20. Rana M (2018) Cultural variations in organisations of India and United States: a comparative study. Int J Arts Commerce 7:16–28

    Google Scholar 

  21. Roberts ST (2016) Commercial content moderation: digital laborers’ dirty work. Media Studies Publications 12. https://bit.ly/3ujQSKA

  22. Steiger M, Bharucha TJ, Venkatagiri S, Riedl MJ, Lease M (2021) The psychological well-being of content moderators: the emotional labor of commercial moderation and avenues for improving support. In: CHI conference on human factors in computing systems (CHI ‘21), May 8–13, 2021, Yokohama, Japan. ACM, New York, NY, USA, 14 p. https://doi.org/10.1145/3411764.3445092

  23. Summers JK, Humphrey SE, Ferris GR (2012) Team member change, flux in coordination, and performance: effects of strategic core roles, information transfer, and cognitive ability. Acad Manage J 55:314–338. https://doi.org/10.5465/amj.2010.0175

    CrossRef  Google Scholar 

  24. Thebault-Spieker J, Venkatagiri S, Mitchell D, Hurt C, Luther K. (2019). PairWise: mitigating political bias in crowdsourced content moderation. Paper presented at Human Computation Conference 2019 Work-in-Progress/Demos. https://bit.ly/3mcSSR6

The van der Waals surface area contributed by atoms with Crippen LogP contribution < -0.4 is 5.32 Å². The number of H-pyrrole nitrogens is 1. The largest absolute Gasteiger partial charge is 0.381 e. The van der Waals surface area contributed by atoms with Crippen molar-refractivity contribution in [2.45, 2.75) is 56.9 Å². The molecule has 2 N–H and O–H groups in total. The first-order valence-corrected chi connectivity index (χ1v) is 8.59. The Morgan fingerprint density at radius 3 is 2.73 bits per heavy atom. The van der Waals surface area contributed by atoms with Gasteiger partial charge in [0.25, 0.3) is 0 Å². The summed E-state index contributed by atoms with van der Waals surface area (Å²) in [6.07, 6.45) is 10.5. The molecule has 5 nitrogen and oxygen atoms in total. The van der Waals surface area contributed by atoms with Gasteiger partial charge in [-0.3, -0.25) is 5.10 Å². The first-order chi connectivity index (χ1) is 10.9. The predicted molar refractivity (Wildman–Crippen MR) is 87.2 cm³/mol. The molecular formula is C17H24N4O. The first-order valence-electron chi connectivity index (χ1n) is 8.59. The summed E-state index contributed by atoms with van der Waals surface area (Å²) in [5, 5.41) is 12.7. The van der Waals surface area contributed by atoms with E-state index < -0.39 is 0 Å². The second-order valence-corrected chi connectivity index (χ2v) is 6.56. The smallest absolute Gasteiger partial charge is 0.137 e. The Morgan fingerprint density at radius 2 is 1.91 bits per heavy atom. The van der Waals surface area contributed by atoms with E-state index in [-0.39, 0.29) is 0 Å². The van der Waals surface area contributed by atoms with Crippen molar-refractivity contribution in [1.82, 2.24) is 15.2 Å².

25. Transparency Market Research (2020) Content moderation solutions market to reach US$ 11.80 Bn by 2027; Synergy of AI and Human Moderation to unlock Higher Value: Transparency Market Research. Cision. https://tinyurl.com/4n6zfkfz

  26. Vaziri H, Casper WJ, Wayne JH, Matthews RA (2020) Changes to the work-family interface during the COVID-19 pandemic: examining predictors and implications using latent transition analysis. J Appl Psychol 105:1073–1087

    CrossRef  Google Scholar 

  27. Voo TC, Chin J. (2021). Ethics, empathy and attitudes. In: Dent J, Harden R, Hunt D (eds) A practical guide for medical teachers, 6th edn. Elsevier, pp 205–212

    Google Scholar 

Download references

Acknowledgements

We thank the participants for patiently sharing their stories with us. We also appreciate the operations, workforce management, and leadership teams for helping us conduct the study.

Author information

Authors and Affiliations

Authors

Corresponding author

Correspondence to Marlyn Thomas Savio .

Editor information

Editors and Affiliations

Rights and permissions

Reprints and Permissions

Copyright information

© 2024 The Author(s), under exclusive license to Springer Nature Singapore Pte Ltd.

About this paper

Check for updates. Verify currency and authenticity via CrossMark

Cite this paper

Savio, M.T., Bharucha, T., Steiger, M., Huang, X. (2024). “Social Media Police” and “Wonder Girl”: Phenomenological Accounts of Content Moderators’ Experiences in the United States and India. In: Yang, XS., Sherratt, R.S., Dey, N., Joshi, A. (eds) Proceedings of Eighth International Congress on Information and Communication Technology. ICICT 2023. Lecture Notes in Networks and Systems, vol 695. Springer, Singapore. https://doi.org/10.1007/978-981-99-3043-2_9

Download citation

  • DOI: https://doi.org/10.1007/978-981-99-3043-2_9

  • Published:

  • Publisher Name: Springer, Singapore

  • Print ISBN: 978-981-99-3042-5

  • Online ISBN: 978-981-99-3043-2

  • eBook Packages: EngineeringEngineering (R0)